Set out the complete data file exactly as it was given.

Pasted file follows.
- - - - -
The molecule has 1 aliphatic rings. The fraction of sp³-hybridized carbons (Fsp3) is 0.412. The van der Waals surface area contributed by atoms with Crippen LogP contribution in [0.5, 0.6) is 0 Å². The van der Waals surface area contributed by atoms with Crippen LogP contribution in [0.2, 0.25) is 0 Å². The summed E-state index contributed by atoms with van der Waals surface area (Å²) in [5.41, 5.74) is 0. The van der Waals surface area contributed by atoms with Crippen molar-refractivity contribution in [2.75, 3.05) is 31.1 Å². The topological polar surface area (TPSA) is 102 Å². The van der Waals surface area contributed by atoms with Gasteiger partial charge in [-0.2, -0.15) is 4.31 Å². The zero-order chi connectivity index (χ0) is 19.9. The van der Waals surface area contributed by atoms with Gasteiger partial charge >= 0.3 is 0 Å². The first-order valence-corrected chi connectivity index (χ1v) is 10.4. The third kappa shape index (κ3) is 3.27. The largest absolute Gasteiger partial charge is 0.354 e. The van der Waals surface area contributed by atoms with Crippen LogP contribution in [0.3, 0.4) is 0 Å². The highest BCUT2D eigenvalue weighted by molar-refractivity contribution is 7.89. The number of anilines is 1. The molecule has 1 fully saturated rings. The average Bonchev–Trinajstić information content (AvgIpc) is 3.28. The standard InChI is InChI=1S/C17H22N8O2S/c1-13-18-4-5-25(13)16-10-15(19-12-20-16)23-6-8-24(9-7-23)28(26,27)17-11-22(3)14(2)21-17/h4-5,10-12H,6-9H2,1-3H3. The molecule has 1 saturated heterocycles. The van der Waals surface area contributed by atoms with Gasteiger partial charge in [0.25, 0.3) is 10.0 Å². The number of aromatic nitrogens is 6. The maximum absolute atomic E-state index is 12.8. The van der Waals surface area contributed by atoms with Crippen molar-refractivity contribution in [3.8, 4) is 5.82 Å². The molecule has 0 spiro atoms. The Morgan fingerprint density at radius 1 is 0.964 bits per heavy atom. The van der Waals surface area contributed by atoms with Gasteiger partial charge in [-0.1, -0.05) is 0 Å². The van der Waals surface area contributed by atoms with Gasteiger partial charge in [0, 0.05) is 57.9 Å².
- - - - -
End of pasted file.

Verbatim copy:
The molecule has 1 aliphatic rings. The fraction of sp³-hybridized carbons (Fsp3) is 0.412. The van der Waals surface area contributed by atoms with Crippen LogP contribution in [0.5, 0.6) is 0 Å². The van der Waals surface area contributed by atoms with Crippen LogP contribution in [0.2, 0.25) is 0 Å². The summed E-state index contributed by atoms with van der Waals surface area (Å²) in [5.41, 5.74) is 0. The van der Waals surface area contributed by atoms with Crippen molar-refractivity contribution in [2.75, 3.05) is 31.1 Å². The topological polar surface area (TPSA) is 102 Å². The van der Waals surface area contributed by atoms with Gasteiger partial charge in [-0.2, -0.15) is 4.31 Å². The zero-order chi connectivity index (χ0) is 19.9. The van der Waals surface area contributed by atoms with Gasteiger partial charge >= 0.3 is 0 Å². The first-order valence-corrected chi connectivity index (χ1v) is 10.4. The third kappa shape index (κ3) is 3.27. The largest absolute Gasteiger partial charge is 0.354 e. The van der Waals surface area contributed by atoms with Crippen LogP contribution in [0.3, 0.4) is 0 Å². The highest BCUT2D eigenvalue weighted by molar-refractivity contribution is 7.89. The number of anilines is 1. The molecule has 1 fully saturated rings. The average Bonchev–Trinajstić information content (AvgIpc) is 3.28. The standard InChI is InChI=1S/C17H22N8O2S/c1-13-18-4-5-25(13)16-10-15(19-12-20-16)23-6-8-24(9-7-23)28(26,27)17-11-22(3)14(2)21-17/h4-5,10-12H,6-9H2,1-3H3. The molecule has 1 saturated heterocycles. The van der Waals surface area contributed by atoms with Gasteiger partial charge in [0.25, 0.3) is 10.0 Å². The number of aromatic nitrogens is 6. The maximum absolute atomic E-state index is 12.8. The van der Waals surface area contributed by atoms with Crippen molar-refractivity contribution in [3.8, 4) is 5.82 Å². The molecule has 0 spiro atoms. The Morgan fingerprint density at radius 1 is 0.964 bits per heavy atom. The van der Waals surface area contributed by atoms with Gasteiger partial charge in [-0.1, -0.05) is 0 Å². The van der Waals surface area contributed by atoms with Gasteiger partial charge in [0, 0.05) is 57.9 Å².